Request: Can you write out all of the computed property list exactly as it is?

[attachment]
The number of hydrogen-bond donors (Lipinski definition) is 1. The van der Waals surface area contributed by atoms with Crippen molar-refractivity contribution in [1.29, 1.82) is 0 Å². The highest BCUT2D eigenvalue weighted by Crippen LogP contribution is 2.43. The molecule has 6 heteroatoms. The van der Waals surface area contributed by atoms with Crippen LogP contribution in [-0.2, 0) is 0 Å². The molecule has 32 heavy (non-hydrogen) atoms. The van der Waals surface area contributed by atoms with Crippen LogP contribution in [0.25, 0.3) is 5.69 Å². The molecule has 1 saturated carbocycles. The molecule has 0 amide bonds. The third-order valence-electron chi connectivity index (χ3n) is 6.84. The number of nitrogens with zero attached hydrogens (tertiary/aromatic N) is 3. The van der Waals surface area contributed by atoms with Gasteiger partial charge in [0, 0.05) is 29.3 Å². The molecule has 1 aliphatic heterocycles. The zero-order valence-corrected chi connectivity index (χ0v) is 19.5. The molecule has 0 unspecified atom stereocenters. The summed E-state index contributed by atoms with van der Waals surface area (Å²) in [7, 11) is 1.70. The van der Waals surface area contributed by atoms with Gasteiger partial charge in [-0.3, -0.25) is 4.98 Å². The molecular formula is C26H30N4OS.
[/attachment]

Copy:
The number of hydrogen-bond donors (Lipinski definition) is 1. The van der Waals surface area contributed by atoms with Crippen molar-refractivity contribution in [1.29, 1.82) is 0 Å². The highest BCUT2D eigenvalue weighted by Crippen LogP contribution is 2.43. The molecule has 6 heteroatoms. The van der Waals surface area contributed by atoms with Crippen LogP contribution in [-0.2, 0) is 0 Å². The molecule has 32 heavy (non-hydrogen) atoms. The van der Waals surface area contributed by atoms with Crippen LogP contribution in [0.25, 0.3) is 5.69 Å². The molecule has 1 saturated carbocycles. The molecule has 0 amide bonds. The third-order valence-electron chi connectivity index (χ3n) is 6.84. The number of nitrogens with zero attached hydrogens (tertiary/aromatic N) is 3. The van der Waals surface area contributed by atoms with Gasteiger partial charge in [0, 0.05) is 29.3 Å². The molecule has 1 aliphatic heterocycles. The zero-order valence-corrected chi connectivity index (χ0v) is 19.5. The molecule has 0 unspecified atom stereocenters. The summed E-state index contributed by atoms with van der Waals surface area (Å²) in [7, 11) is 1.70. The van der Waals surface area contributed by atoms with Gasteiger partial charge in [-0.3, -0.25) is 4.98 Å². The molecular formula is C26H30N4OS.